As for the vinyl points, I have both three point and four point Gandy vinyl veneer cues.

I posted a close up above of one of them that I actually think is a National, not a Gandy. They are white/blue/orange(red?)/black. Four points.

The RG-1000 I have is three points. White/orange/green/black.

 

onefastmfn71

21 oz ebony....old school
Silver Member
.

I also have picked up a few Gandy's over the years. I have one from the Ricco era and the rest are most likely made with Viking parts or directly by Viking..
 

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Chopdoc

AzB Silver Member
Silver Member
Great. Thanks for posting. I have seen your pics before and enjoy seeing them again.

While I am most interested in the earliest cues, I am also interested in the later ones and have several.

That early one has the aluminum pin, right?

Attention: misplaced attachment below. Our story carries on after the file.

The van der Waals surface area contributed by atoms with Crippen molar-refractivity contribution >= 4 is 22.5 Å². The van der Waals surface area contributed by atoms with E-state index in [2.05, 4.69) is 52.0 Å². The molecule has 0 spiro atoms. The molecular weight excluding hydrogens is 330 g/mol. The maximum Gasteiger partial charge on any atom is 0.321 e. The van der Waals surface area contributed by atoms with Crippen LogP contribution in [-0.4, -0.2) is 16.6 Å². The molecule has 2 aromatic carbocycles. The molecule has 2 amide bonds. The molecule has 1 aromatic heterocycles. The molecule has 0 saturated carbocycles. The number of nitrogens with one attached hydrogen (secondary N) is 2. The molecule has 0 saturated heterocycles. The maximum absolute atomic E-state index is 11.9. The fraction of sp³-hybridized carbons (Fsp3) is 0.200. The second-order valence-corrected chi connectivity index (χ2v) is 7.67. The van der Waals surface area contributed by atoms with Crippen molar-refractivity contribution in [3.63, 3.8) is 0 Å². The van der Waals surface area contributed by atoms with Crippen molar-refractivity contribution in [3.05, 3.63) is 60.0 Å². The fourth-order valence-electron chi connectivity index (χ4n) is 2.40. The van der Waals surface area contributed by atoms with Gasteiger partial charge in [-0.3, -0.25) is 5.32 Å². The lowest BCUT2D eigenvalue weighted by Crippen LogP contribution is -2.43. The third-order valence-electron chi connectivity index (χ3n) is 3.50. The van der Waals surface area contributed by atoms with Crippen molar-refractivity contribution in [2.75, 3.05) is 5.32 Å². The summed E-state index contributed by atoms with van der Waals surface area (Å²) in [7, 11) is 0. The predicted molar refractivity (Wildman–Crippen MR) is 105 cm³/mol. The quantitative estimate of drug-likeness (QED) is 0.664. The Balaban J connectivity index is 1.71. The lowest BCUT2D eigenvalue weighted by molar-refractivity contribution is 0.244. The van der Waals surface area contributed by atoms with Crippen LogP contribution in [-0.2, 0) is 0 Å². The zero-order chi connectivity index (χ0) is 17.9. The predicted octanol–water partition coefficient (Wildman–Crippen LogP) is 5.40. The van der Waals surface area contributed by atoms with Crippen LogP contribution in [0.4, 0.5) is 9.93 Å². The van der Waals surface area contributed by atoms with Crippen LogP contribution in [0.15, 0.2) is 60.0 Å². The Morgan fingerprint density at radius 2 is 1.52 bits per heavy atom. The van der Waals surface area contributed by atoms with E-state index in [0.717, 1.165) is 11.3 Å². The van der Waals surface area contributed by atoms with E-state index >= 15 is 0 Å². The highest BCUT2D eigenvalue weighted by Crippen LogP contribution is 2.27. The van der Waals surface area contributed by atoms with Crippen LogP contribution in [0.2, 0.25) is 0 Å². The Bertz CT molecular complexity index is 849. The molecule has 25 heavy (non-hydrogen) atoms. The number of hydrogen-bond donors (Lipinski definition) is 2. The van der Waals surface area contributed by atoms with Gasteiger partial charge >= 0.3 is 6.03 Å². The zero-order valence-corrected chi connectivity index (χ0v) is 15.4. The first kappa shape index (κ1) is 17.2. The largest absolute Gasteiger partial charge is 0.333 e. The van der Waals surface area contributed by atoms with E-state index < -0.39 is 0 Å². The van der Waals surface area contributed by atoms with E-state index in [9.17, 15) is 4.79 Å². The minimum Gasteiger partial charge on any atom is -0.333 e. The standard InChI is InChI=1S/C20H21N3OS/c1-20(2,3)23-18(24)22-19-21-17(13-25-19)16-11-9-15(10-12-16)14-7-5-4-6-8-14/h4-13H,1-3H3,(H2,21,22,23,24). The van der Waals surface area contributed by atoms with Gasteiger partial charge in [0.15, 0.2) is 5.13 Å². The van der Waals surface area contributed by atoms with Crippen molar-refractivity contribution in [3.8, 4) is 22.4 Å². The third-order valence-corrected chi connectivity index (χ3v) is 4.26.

Chopdoc

AzB Silver Member
Silver Member
OK. Still hoping for more information, coments, discussion, whatever.

But it is the gallery, so I'll bump with more pictures. Again, sorry for the quality.

The first is a 1987 Gandy HC120 purchased from the original owner. It still has the model sticker on the other side, not in this picture. Condition is nearly new.


The HC-110 was BRW and the HC-120 was BEM, that's the only difference originally, but as they evolved details changed while the woods remained consistent to the original models. I have an early HC-110 as well, with the aluminum insert. So I have evidence of the same model numbers stretching from about 1969 to at least 1987.





This is an early HC-110. I have two original shafts in nice shape. Obviously needs a re-wrap and a finish, but cue is sound and straight.





The earlier cue has what looks like brass rings in the joint, maybe copper, that match the one above the butt cap...we'll see how they look polished up, the joint collar is brass and the pin 5/16x18.

The later cue from 1987 has white rings in the joint. It has a white joint collar and 3/8x10 pin. Interestingly it retains the metal ring above the butt cap that is consistent with the original model long ago.

Just some interesting observations of the evolution of construction and design over a couple of decades.

.